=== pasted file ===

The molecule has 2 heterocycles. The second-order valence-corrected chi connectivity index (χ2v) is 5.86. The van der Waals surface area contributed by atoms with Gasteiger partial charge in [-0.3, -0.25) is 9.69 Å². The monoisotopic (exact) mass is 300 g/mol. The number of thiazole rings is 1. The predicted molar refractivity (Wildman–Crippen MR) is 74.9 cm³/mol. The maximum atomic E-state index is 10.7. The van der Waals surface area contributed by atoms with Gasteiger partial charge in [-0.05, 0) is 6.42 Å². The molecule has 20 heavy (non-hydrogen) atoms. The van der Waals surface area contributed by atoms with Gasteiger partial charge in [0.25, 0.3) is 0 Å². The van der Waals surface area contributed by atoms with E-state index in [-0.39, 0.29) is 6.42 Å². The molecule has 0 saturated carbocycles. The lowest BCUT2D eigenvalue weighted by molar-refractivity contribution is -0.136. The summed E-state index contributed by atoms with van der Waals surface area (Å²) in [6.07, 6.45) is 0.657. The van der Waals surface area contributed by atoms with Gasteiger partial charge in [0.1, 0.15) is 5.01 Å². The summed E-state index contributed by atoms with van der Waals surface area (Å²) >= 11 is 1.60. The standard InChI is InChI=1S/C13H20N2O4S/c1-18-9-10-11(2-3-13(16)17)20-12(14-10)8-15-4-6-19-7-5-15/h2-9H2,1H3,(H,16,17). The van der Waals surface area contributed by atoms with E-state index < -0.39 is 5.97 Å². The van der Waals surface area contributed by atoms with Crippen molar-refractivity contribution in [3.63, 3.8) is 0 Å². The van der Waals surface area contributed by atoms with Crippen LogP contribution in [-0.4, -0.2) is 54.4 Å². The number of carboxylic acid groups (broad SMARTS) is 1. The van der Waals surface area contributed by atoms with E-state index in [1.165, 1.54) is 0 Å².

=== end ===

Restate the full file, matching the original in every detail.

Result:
The molecule has 2 heterocycles. The second-order valence-corrected chi connectivity index (χ2v) is 5.86. The van der Waals surface area contributed by atoms with Gasteiger partial charge in [-0.3, -0.25) is 9.69 Å². The monoisotopic (exact) mass is 300 g/mol. The number of thiazole rings is 1. The predicted molar refractivity (Wildman–Crippen MR) is 74.9 cm³/mol. The maximum atomic E-state index is 10.7. The van der Waals surface area contributed by atoms with Gasteiger partial charge in [-0.05, 0) is 6.42 Å². The molecule has 20 heavy (non-hydrogen) atoms. The van der Waals surface area contributed by atoms with Gasteiger partial charge in [0.25, 0.3) is 0 Å². The van der Waals surface area contributed by atoms with E-state index in [-0.39, 0.29) is 6.42 Å². The molecule has 0 saturated carbocycles. The lowest BCUT2D eigenvalue weighted by molar-refractivity contribution is -0.136. The summed E-state index contributed by atoms with van der Waals surface area (Å²) in [6.07, 6.45) is 0.657. The van der Waals surface area contributed by atoms with Gasteiger partial charge in [0.1, 0.15) is 5.01 Å². The summed E-state index contributed by atoms with van der Waals surface area (Å²) >= 11 is 1.60. The standard InChI is InChI=1S/C13H20N2O4S/c1-18-9-10-11(2-3-13(16)17)20-12(14-10)8-15-4-6-19-7-5-15/h2-9H2,1H3,(H,16,17). The van der Waals surface area contributed by atoms with E-state index < -0.39 is 5.97 Å². The van der Waals surface area contributed by atoms with Crippen molar-refractivity contribution in [3.63, 3.8) is 0 Å². The van der Waals surface area contributed by atoms with Crippen LogP contribution in [-0.4, -0.2) is 54.4 Å². The number of carboxylic acid groups (broad SMARTS) is 1. The van der Waals surface area contributed by atoms with E-state index in [1.165, 1.54) is 0 Å².